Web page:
Now it’s your turn. Evaluate your first experiment by completing the eight steps above.

How to gain many more insights from the same experiment

Excitingly, one experiment can contain enough data for more than one insight. You can gain more than one insight from your experiment by simply repeating the eight steps for another question.

Hear me talk about it at minute 4:35 of the Video example of step six th  rough eight.

How to benefit from your insights for the rest of your life

While it is one thing to have an insight, remembering your insight in the situation where you need it most is a different thing altogether.

For example, after a summer vacation last year, I experienced a dip (a period of reduced energy and increased symptoms). During the trip, I exceeded my limits for physical exercise, so for six days following the trip, I suffered from post-exertional malaise and was much more fatigued than usual. I felt tired, disheartened, unmotivated, and dissatisfied.

Three days into my dip, I remembered a few insights, things that had helped me feel better during previous dips, such as doing everything in “Mini-steps,” blocking my internet, and reducing my work hours. It took me three days into my dip to remember these things—three days of unnecessarily feeling disheartened, unmotivated, and dissatisfied.

It’s a common problem of people with a chronic illness to not remember what has helped them in the past. Therefore I’ve developed two strategies to remind us of the insights and techniques we need when we need them most.

  1. Whenever you discover something that works, write it down immediately, so that you remember it later on.
    Example:

    A few things that I wrote down lately are, for example, that exercising for 30 minutes feels good to me and that using mindfulness techniques helps me to stay centered while I cook dinner.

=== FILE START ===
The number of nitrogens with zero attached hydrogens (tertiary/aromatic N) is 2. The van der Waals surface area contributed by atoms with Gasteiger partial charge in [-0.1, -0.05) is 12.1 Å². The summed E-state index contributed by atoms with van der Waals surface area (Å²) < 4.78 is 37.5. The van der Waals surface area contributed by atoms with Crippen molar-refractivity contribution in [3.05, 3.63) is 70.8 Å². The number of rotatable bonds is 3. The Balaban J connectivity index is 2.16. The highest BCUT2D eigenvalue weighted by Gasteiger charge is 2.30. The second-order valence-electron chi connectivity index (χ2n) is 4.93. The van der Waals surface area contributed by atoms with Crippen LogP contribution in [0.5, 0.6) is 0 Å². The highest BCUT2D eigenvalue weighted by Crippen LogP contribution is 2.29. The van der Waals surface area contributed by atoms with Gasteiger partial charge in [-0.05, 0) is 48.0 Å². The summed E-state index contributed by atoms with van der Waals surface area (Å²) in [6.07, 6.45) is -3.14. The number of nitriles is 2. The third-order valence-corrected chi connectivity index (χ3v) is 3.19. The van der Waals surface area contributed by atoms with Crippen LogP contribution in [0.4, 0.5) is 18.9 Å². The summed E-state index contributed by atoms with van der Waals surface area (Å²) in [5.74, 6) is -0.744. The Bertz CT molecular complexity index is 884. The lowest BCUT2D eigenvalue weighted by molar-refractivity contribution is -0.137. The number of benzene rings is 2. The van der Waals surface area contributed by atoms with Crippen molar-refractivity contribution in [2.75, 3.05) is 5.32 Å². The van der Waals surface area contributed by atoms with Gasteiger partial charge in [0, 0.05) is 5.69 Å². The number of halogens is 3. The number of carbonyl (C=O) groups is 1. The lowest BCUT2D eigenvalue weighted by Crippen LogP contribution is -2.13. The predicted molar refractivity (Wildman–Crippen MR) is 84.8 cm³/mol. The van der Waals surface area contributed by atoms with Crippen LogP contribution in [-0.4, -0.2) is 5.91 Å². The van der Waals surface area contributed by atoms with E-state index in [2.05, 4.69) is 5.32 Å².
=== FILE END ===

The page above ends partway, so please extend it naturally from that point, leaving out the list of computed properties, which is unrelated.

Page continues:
I also write down any treatment I’ve tried, regardless of whether it worked for me. In case I experience a relapse or switch doctors, I want to be able to recall what treatments I’ve tried already and how I reacted to them.

  2. Write “How to” documents for specific situations. During my journey of overcoming Chronic Fatigue Syndrome, I’ve conducted many experiments and have thus discovered many valuable insights.

    Further, I’ve noticed that specific situations, such as taking a shower or going food shopping, require a certain approach for me to master them without getting fatigued and overwhelmed.That’s why I’ve created another set of documents for myself, called “How to” documents. I keep a “How to” document for almost everything that I do in a day.

    Example:

    After lots of experiments I’ve learned how to shower without getting tired and flustered. Whenever I forget my ways, I can read about it in my How to Shower document.

    Also, I found a way to leave the house without triggering overwhelm or anxiety, which I’ve written down in my How to Do Food Shopping document and posted it next to my door.

    What is a situation that you frequently struggle with?

    Write your first “How to” document on how to successfully master that situation. Include in your document any insights you’ve gained about yourself in the past. If you haven’t gained enough insights to write a convincing “How to” document, continue experimenting until you have.

    Here is an extra tip for finding your “How to” documents when they need them:

    I’ve saved all my “How to” documents on my computer. When I am in a challenging situation, I press the Windows key (press the Mac key when you’re on a Mac) and type in the search box, “How to [insert situation]”. Magically, the right “How to” document pops up. It even works on my smart phone. I’ve saved all my “How to” documents in my Dropbox folder, which syncs them to the cloud and allows me to quickly pull them up on my smart phone using my Dropbox App.

Conducting experiments, evaluating them, and having access to my “How to” documents at the right time, has been essential to my regaining health and happiness. May it help you just as much as it helped me, or more!

Best to your health,
Johannes' Signature

P.S.

If you’ve got here without being subscribed to the free CFS Recovery Project E-Course, you’re missing out. This is lesson #11 on how to reach your maximum health and happiness potential if you have Chronic Fatigue Syndrome or Fibromyalgia. If you’re not already a subscriber, click here to learn more about it.